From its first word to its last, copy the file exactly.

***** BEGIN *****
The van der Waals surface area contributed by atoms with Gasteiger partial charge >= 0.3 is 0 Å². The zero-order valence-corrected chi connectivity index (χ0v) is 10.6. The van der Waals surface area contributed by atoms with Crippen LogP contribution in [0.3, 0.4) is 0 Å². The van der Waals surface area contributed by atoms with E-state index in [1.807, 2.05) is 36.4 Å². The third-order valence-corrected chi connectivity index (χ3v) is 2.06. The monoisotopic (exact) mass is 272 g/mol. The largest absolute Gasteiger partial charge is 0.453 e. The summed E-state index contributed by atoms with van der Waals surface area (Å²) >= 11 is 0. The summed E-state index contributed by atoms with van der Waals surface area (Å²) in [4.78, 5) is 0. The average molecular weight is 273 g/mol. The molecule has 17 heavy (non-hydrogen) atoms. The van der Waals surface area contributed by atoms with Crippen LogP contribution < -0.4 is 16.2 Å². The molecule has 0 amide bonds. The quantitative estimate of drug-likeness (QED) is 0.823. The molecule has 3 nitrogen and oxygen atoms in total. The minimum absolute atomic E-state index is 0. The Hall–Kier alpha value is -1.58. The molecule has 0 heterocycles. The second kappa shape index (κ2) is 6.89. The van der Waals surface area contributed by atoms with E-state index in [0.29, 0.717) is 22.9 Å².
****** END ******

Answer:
The van der Waals surface area contributed by atoms with Gasteiger partial charge >= 0.3 is 0 Å². The zero-order valence-corrected chi connectivity index (χ0v) is 10.6. The van der Waals surface area contributed by atoms with Crippen LogP contribution in [0.3, 0.4) is 0 Å². The van der Waals surface area contributed by atoms with E-state index in [1.807, 2.05) is 36.4 Å². The third-order valence-corrected chi connectivity index (χ3v) is 2.06. The monoisotopic (exact) mass is 272 g/mol. The largest absolute Gasteiger partial charge is 0.453 e. The summed E-state index contributed by atoms with van der Waals surface area (Å²) >= 11 is 0. The summed E-state index contributed by atoms with van der Waals surface area (Å²) in [4.78, 5) is 0. The average molecular weight is 273 g/mol. The molecule has 17 heavy (non-hydrogen) atoms. The van der Waals surface area contributed by atoms with Crippen LogP contribution < -0.4 is 16.2 Å². The molecule has 0 amide bonds. The quantitative estimate of drug-likeness (QED) is 0.823. The molecule has 3 nitrogen and oxygen atoms in total. The minimum absolute atomic E-state index is 0. The Hall–Kier alpha value is -1.58. The molecule has 0 heterocycles. The second kappa shape index (κ2) is 6.89. The van der Waals surface area contributed by atoms with E-state index in [0.29, 0.717) is 22.9 Å².